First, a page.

is the value of an art?
IF you are an art lover, you may want to pay 100 million dollars to
buy 1905 masterpiece by Pablo Picasso, "Garcon a la Pipe"
(Boy with a Pipe). That's the price some art lover paid to buy this
painting at an auction earlier this month.
If you can't appreciate art, however, it's a different
ball game. The Talibans simply destroyed the ancient statue of the
Buddha in Afghanistan. Encroachers in Bangladesh's Mahastangarh collect
and sell 2000 year-old bricks and artefacts for two bucks. In addition,
Finance Minister Saifur Rahman wants to impose tax on art works, perhaps
considering them as industrial productions. If you are not an art
lover of any sort, don't bother to read beyond this part of this feature.
Like most people I have never been an art critic and
probably will not be able to afford a good painting for myself. I
don't really understand cubism or Dadaism, but I like to look at paintings,
the colour textures and structures that automatically stir my visual
sensors and leave me with a pleasant feeling. I know many people who
share this same simplistic feeling about art and painting.
like it? It's art for you
"There is no need to understand the hidden meaning," veteran
journalist and art critic Wahidul Haque once told me explaining how
to recognise good art, "You don't judge art by its technicalities.
You judge art by how you feel about it when you see it."
Renowned artists believe that we now have a society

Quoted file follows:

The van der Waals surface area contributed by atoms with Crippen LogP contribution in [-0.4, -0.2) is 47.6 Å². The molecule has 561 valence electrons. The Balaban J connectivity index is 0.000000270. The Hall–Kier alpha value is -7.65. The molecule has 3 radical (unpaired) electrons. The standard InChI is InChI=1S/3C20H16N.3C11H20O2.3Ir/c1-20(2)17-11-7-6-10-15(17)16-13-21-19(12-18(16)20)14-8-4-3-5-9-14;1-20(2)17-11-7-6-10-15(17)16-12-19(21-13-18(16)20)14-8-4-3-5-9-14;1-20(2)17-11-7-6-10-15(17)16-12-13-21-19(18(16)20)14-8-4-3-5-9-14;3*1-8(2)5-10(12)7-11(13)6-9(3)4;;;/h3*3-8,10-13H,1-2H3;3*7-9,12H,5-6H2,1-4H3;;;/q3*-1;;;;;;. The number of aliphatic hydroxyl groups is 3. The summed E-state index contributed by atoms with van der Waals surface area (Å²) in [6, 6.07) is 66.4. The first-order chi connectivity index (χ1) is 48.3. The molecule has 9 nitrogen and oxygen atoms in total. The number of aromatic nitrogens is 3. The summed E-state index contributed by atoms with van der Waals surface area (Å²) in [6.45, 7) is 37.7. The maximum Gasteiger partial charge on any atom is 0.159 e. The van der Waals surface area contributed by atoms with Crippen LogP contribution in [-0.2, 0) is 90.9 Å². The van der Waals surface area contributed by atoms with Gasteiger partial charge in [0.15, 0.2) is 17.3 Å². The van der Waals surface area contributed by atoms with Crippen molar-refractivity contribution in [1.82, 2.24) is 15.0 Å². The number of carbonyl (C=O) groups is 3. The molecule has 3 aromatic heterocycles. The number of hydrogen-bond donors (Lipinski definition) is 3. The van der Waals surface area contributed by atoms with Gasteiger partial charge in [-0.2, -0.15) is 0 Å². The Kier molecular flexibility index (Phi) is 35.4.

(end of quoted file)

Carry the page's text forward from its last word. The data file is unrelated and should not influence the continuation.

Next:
with growing number of people who appreciate the aesthetic value of
art side by side with the rising number of art collectors. Nowadays
we get to see paintings in more public and private places than ever
"A growing number of people are now buying art,"
says artist Quaiyum Chowdhury.
the middle class people tend to buy small paintings. A larger number
of businessmen, corporate clients, foreigners, embassies and similar
kind of people have emerged as art buyers. In the last ten years many
art galleries have come up although a few of them have also closed
down," he adds.
Explaining this market growth, he says, "Peoples'
cultural exposure has increased because of the role of mass media
like the television. Art exhibitions, including international art
exhibitions also increased and contributed to this cultural orientation."
Chowdhury points out that art has also become a status
symbol in our society. "A painting of Jainul or Qamrul is a priceless
possession, one could imagine. Besides when a person hangs a painting
in his room, it symbolises his taste," he notes.
"The growth of apartments also contributed to